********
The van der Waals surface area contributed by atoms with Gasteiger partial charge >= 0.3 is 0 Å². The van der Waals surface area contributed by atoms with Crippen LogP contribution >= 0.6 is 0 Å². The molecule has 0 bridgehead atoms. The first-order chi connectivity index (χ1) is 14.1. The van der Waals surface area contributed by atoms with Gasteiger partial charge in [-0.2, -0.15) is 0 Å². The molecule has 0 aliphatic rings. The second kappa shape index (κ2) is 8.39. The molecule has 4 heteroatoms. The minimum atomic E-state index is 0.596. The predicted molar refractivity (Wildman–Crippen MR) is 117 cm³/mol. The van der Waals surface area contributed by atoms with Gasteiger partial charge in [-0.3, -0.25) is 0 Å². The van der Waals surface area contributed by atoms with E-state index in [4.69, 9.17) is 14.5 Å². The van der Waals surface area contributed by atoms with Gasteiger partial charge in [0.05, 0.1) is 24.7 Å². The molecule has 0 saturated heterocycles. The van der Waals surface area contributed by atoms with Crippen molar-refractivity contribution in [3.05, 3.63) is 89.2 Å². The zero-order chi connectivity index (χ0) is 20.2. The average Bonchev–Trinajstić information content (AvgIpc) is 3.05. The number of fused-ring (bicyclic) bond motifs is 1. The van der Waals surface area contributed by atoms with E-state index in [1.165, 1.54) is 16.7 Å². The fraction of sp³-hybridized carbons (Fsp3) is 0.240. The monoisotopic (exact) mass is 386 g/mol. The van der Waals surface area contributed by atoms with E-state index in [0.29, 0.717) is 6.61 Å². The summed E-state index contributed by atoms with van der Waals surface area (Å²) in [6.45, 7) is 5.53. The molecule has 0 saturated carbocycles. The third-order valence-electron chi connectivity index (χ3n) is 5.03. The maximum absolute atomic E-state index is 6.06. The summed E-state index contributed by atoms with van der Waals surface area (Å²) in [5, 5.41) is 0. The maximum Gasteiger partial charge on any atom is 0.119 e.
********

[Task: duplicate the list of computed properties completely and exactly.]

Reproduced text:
The van der Waals surface area contributed by atoms with Gasteiger partial charge >= 0.3 is 0 Å². The van der Waals surface area contributed by atoms with Crippen LogP contribution >= 0.6 is 0 Å². The molecule has 0 bridgehead atoms. The first-order chi connectivity index (χ1) is 14.1. The van der Waals surface area contributed by atoms with Gasteiger partial charge in [-0.2, -0.15) is 0 Å². The molecule has 0 aliphatic rings. The second kappa shape index (κ2) is 8.39. The molecule has 4 heteroatoms. The minimum atomic E-state index is 0.596. The predicted molar refractivity (Wildman–Crippen MR) is 117 cm³/mol. The van der Waals surface area contributed by atoms with Gasteiger partial charge in [-0.3, -0.25) is 0 Å². The van der Waals surface area contributed by atoms with E-state index in [4.69, 9.17) is 14.5 Å². The van der Waals surface area contributed by atoms with Gasteiger partial charge in [0.05, 0.1) is 24.7 Å². The molecule has 0 saturated heterocycles. The van der Waals surface area contributed by atoms with Crippen molar-refractivity contribution in [3.05, 3.63) is 89.2 Å². The zero-order chi connectivity index (χ0) is 20.2. The average Bonchev–Trinajstić information content (AvgIpc) is 3.05. The number of fused-ring (bicyclic) bond motifs is 1. The van der Waals surface area contributed by atoms with E-state index in [1.165, 1.54) is 16.7 Å². The fraction of sp³-hybridized carbons (Fsp3) is 0.240. The monoisotopic (exact) mass is 386 g/mol. The van der Waals surface area contributed by atoms with E-state index in [0.29, 0.717) is 6.61 Å². The summed E-state index contributed by atoms with van der Waals surface area (Å²) in [6.45, 7) is 5.53. The molecule has 0 saturated carbocycles. The third-order valence-electron chi connectivity index (χ3n) is 5.03. The maximum absolute atomic E-state index is 6.06. The summed E-state index contributed by atoms with van der Waals surface area (Å²) in [5, 5.41) is 0. The maximum Gasteiger partial charge on any atom is 0.119 e.